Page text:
I received a call from my credit card company the other day telling me there was some “unusual activity” on my account. Hmmm, 12 65-inch plasma TVs, 18 iPhones, 22 Xbox games, 900 gallons of diesel fuel, several gold chains, $6,000 worth of NFL memorabilia and a box of blueberry bagels. Whoa! Blueberry bagels? Maybe that was the “unusual activity” they were talking about. That must have been the tipoff. Anyone who knows me knows I only eat plain bagels.
Or was it the fact that all this stuff was bought in a city a thousand miles from my home in a single 15-minute period? All in the same store? Even with a list it would take me longer than that. I’ve spent longer than 15 minutes buying cat food ... and these guys are getting plasma TVs? Have you ever tried to put 900 gallons of diesel in a cart? Knowing me, I’d get it all in one cart and then find out one of the wheels was square and have to put it all in another.
Could it be that in the 15 years I’ve had that card I’ve never charged more than a few hundred dollars on it that tipped them off?
“Has your card been lost or stolen?” they asked.
“No, here it is, right in my wallet, where it’s sat unused for the last two years.”
“Don’t use it,” they said, “Until we send you a new card.” Fine, I wasn’t using it anyway, a couple days without it won’t hurt. It seems, however, they forgot to tell the criminals not to use it. Today they bought seven laptops, 52 copies of “Grand Theft Auto,” a set of tires for a car I do not own, and several $20 purchases from the same gas station seconds apart.
No, my identity hasn’t been stolen, this is simple, old-fashioned, high-tech thievery. Besides, no one wants my identity. I could put it out with the trash and no one would take it. They want someone with more money and more credit. The good news is that I don’t have to pay a dime for all the stuff they bought, the credit card company will pass the loss along to their cardholders by raising their interest rates. So, maybe I will have to pay a dime, but so will you, so it all evens out, right?
What really sticks in my craw (and don’t ask me what a craw is) is that criminals have such an easy time charging things when half the time I can’t buy things with my own credit card without some little hassle. From “The machine can’t read your card, the tape must be dirty,” to “Type in your zip code,” to “Type in your pin number,” to “Sorry, the computer must be down today.” Why isn’t the computer ever down when the criminals want to use it? Why is it that if I tried to buy just one $6,000 plasma TV with my own credit card, that I don’t think they’d give it to me without at least getting my signature on the receipt.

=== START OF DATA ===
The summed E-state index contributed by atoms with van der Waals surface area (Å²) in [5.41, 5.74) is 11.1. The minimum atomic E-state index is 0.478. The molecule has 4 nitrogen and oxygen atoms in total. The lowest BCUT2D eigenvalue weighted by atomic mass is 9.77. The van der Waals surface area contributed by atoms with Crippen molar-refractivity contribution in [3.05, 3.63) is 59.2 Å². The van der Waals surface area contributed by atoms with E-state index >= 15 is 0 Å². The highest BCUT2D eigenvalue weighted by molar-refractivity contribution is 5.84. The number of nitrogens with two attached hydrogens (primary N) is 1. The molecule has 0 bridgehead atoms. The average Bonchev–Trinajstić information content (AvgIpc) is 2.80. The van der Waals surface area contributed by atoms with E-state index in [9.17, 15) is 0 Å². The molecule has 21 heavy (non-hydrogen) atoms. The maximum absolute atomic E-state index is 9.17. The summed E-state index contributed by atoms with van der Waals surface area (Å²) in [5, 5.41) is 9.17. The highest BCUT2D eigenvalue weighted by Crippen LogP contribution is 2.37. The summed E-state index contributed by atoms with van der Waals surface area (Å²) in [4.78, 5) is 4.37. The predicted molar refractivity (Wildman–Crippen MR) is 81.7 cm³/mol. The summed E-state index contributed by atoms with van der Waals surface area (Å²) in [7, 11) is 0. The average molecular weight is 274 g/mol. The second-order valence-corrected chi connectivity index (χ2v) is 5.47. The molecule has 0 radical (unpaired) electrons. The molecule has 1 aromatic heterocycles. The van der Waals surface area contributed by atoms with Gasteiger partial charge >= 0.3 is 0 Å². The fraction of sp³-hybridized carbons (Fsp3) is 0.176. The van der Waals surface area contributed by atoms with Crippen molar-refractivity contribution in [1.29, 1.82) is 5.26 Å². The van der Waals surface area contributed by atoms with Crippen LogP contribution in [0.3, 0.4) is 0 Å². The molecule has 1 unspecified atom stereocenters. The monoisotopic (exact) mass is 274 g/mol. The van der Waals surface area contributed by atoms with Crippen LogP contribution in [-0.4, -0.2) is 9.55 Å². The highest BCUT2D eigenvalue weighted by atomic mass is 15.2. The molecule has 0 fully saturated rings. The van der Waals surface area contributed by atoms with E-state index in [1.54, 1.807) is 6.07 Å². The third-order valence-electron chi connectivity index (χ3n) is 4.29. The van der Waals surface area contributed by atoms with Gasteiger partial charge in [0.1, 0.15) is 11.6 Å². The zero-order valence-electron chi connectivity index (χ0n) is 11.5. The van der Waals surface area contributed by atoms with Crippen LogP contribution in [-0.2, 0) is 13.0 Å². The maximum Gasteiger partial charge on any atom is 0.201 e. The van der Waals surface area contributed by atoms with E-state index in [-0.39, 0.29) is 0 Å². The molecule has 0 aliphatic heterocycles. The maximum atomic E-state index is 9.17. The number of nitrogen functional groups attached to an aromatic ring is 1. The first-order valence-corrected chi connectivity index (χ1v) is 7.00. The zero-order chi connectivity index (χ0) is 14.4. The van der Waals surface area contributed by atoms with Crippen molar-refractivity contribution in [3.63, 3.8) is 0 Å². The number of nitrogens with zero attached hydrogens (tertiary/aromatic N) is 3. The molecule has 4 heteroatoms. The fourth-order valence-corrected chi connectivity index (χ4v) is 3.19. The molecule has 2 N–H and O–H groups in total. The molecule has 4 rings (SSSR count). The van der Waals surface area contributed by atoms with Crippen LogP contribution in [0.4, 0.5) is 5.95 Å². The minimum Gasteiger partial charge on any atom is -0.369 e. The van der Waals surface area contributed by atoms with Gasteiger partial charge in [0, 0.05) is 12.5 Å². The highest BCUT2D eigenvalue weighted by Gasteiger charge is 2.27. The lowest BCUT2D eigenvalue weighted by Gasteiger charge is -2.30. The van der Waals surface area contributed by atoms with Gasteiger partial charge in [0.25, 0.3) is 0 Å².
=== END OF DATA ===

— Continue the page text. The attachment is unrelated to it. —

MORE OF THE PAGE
Of course, my signature on the receipt may as well be a paw print. No one cares. No one even looks at it. For a few weeks I signed everything with a big “X” like I was a pirate signing up to sail with Bluebeard. Not one waiter, not one waitress, not one store clerk even looked at the receipt. No one called me on it.
I was in line at a drug store a few days ago and the cashier stopped the guy in front of me and said, “You didn’t sign this card.” He took it back, signed it and handed it back to her and she completed the sale. No doubt, that broke every rule of credit card protocol and somebody at Credit Card Central will have a conniption fit reading about it. “You should have confiscated that card, anybody could have signed it! You should be fired.”
Meanwhile, I cannot tell you how bored Credit Card Central seemed to be about the 12 missing plasma TVs as if to say, “Oh, that! Don’t worry about it, it happens all the time.”
I’m afraid it does.
Jim Mullen is the author of “It Takes a Village Idiot: Complicating the Simple Life” and “Baby’s First Tattoo.” You can reach him at firstname.lastname@example.org
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